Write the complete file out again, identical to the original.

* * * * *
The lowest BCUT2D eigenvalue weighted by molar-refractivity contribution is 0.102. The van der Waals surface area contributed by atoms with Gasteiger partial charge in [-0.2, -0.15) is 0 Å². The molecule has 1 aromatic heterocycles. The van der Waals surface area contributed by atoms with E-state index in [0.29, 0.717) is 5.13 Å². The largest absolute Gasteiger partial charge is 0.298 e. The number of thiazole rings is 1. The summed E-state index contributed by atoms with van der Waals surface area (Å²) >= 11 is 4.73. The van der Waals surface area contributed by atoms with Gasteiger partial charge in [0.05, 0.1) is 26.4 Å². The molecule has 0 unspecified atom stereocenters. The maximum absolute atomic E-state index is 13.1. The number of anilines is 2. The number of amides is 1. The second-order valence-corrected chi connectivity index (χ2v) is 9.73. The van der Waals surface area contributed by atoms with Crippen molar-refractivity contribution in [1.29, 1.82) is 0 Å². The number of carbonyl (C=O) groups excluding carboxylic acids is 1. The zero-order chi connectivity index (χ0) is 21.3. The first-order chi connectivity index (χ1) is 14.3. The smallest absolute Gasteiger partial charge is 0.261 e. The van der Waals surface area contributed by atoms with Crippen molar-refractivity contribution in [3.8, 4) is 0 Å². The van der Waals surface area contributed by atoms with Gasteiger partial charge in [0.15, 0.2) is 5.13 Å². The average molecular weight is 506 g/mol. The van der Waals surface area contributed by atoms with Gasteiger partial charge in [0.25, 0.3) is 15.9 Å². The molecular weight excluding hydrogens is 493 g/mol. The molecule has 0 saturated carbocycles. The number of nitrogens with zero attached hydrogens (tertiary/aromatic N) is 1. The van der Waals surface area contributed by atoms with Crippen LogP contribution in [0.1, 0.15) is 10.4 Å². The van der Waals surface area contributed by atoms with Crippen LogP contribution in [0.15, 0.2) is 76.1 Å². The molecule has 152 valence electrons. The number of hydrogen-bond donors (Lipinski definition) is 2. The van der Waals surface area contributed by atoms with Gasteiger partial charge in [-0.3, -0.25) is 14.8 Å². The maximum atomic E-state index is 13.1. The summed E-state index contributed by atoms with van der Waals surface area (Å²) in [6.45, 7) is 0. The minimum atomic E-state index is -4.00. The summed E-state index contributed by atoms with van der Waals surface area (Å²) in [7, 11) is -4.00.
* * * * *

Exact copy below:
The lowest BCUT2D eigenvalue weighted by molar-refractivity contribution is 0.102. The van der Waals surface area contributed by atoms with Gasteiger partial charge in [-0.2, -0.15) is 0 Å². The molecule has 1 aromatic heterocycles. The van der Waals surface area contributed by atoms with E-state index in [0.29, 0.717) is 5.13 Å². The largest absolute Gasteiger partial charge is 0.298 e. The number of thiazole rings is 1. The summed E-state index contributed by atoms with van der Waals surface area (Å²) >= 11 is 4.73. The van der Waals surface area contributed by atoms with Gasteiger partial charge in [0.05, 0.1) is 26.4 Å². The molecule has 0 unspecified atom stereocenters. The maximum absolute atomic E-state index is 13.1. The number of anilines is 2. The number of amides is 1. The second-order valence-corrected chi connectivity index (χ2v) is 9.73. The van der Waals surface area contributed by atoms with Crippen molar-refractivity contribution in [1.29, 1.82) is 0 Å². The number of carbonyl (C=O) groups excluding carboxylic acids is 1. The zero-order chi connectivity index (χ0) is 21.3. The first-order chi connectivity index (χ1) is 14.3. The smallest absolute Gasteiger partial charge is 0.261 e. The van der Waals surface area contributed by atoms with Crippen molar-refractivity contribution in [3.8, 4) is 0 Å². The van der Waals surface area contributed by atoms with Gasteiger partial charge in [0.15, 0.2) is 5.13 Å². The average molecular weight is 506 g/mol. The van der Waals surface area contributed by atoms with Gasteiger partial charge in [0.25, 0.3) is 15.9 Å². The molecular weight excluding hydrogens is 493 g/mol. The molecule has 0 saturated carbocycles. The number of nitrogens with zero attached hydrogens (tertiary/aromatic N) is 1. The van der Waals surface area contributed by atoms with Crippen LogP contribution in [0.1, 0.15) is 10.4 Å². The van der Waals surface area contributed by atoms with Crippen LogP contribution in [0.15, 0.2) is 76.1 Å². The molecule has 152 valence electrons. The number of hydrogen-bond donors (Lipinski definition) is 2. The van der Waals surface area contributed by atoms with Gasteiger partial charge in [-0.3, -0.25) is 14.8 Å². The maximum atomic E-state index is 13.1. The summed E-state index contributed by atoms with van der Waals surface area (Å²) in [6.45, 7) is 0. The minimum atomic E-state index is -4.00. The summed E-state index contributed by atoms with van der Waals surface area (Å²) in [7, 11) is -4.00.